Mevrouw T’s bike was stolen last week.
Pouring rain, a dash into the supermarket, forgetting to fasten the lock, remembering too late, a dash out of the supermarket, a desperate search of the bike racks, questions to bystanders (who naturally saw nothing)…and a long walk home. In the rain.
It wasn’t only the bike she lost, and the just-purchased lunch of Hollandse Nieuwe herring she had in the saddlebag; self-respect and faith in humanity were stolen too. ‘How could I be so stupid?’ was closely followed by ‘How could anyone be so mean?’ and ‘What sort of sick town/society/world do we live in?’
Bicycle theft is falling from its highs in the early 2000s, but is still the most common crime in Amsterdam. I did some research on the figures. Sobering reading.
According to the police and cycling organisation Fietsersbond, between 50,000 and 80,000 bikes involuntarily change owners in the city each year. Nearly one in ten of the city’s estimated 800,000+ bikes. 150-200 a day.
The Amsterdam police website has plenty of advice about how to avoid becoming a victim. A good lock helps (it also helps to remember to use it), as do measures like fixing the bike to a large building with a chain that could moor a battleship.
More complex and expensive precautions, like engraving, insurance, registration of the frame and inserting secret ID chips, we’d probably only take for a really special bike. And ‘Don’t park your gleaming special bike in a row of rattletraps’ is another police suggestion.
As we’ve told our sad tale to friends, we’ve found everybody has a similar story: ‘I stopped at a flower stall and turned my back…’, ‘I didn’t chain the front wheel and they took it…’, ‘I did chain the front wheel and they took the rest of the bike…’ It’s not the first bike we’ve lost either.
Yes, we can replace it. It was some years old, a common model and not worth a lot of money. The thief won’t get much for it at all, which makes the event even more galling.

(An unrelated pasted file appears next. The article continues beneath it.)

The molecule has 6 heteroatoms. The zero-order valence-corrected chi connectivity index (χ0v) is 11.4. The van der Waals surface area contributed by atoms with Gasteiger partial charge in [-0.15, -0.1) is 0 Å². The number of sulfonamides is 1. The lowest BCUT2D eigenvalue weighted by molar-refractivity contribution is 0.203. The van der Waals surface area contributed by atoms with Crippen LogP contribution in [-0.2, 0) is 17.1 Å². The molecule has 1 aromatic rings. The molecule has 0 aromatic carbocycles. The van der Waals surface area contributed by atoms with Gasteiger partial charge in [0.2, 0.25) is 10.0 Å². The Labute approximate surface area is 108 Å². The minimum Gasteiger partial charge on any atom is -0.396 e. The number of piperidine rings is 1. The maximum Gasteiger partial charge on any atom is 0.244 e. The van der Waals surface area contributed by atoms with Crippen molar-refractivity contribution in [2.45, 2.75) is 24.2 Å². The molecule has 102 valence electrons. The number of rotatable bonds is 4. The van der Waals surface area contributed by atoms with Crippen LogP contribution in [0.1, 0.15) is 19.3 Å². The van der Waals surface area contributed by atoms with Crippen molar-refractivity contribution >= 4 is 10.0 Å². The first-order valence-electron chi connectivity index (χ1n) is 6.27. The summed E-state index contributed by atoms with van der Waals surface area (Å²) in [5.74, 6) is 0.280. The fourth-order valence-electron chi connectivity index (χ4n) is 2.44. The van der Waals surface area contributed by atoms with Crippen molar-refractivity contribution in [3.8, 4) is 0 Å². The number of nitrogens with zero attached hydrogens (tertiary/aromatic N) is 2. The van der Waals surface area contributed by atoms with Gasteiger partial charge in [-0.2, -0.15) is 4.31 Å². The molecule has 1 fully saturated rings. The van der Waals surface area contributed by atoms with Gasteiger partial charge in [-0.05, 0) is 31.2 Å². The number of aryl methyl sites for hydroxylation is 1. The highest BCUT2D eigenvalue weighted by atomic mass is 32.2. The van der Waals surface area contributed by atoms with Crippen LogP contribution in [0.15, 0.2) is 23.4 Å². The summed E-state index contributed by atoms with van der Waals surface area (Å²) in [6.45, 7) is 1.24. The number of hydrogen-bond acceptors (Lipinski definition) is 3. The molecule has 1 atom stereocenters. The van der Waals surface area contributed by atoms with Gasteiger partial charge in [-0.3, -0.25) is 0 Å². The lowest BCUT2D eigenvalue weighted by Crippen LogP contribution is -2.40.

Because any old bike is not just any old bike. Bikes acquire personalities, and in turn become part of the owner’s personality. Some people (though not us) give their bikes pet names and treat them as friends.
Mevrouw T’s bike had a saddle tailored to her tail end, comfortably adjusted handlebars and water-resistant saddlebags with a fresh herring inside. It had its own feel. A replacement city bike will feel different.
We have a couple of things we’d like to say to the creep who nicked the small Gazelle from outside Dirk van den Broek supermarket on the Sloterkade. We’re sorry about your miserable childhood, unfortunate drug/alcohol/gambling problem, lack of satisfying employment and your psychological disorder, but you’re still a creep.
However, if you have a change of heart and want to return the bike, leave a message in the comments box. No questions asked and I’ll withdraw the ‘creep’ thing. If you don’t have a change of heart – we hope you choke on the herring.
A final thought. Who and where are the 50,000-80,000 people who buy a stolen bike each year? My French-built city bike cost 50 euros in a market in Dusseldorf in 2005. I got it from a guy who got it from this German guy. Am I part of the Axle of Evil?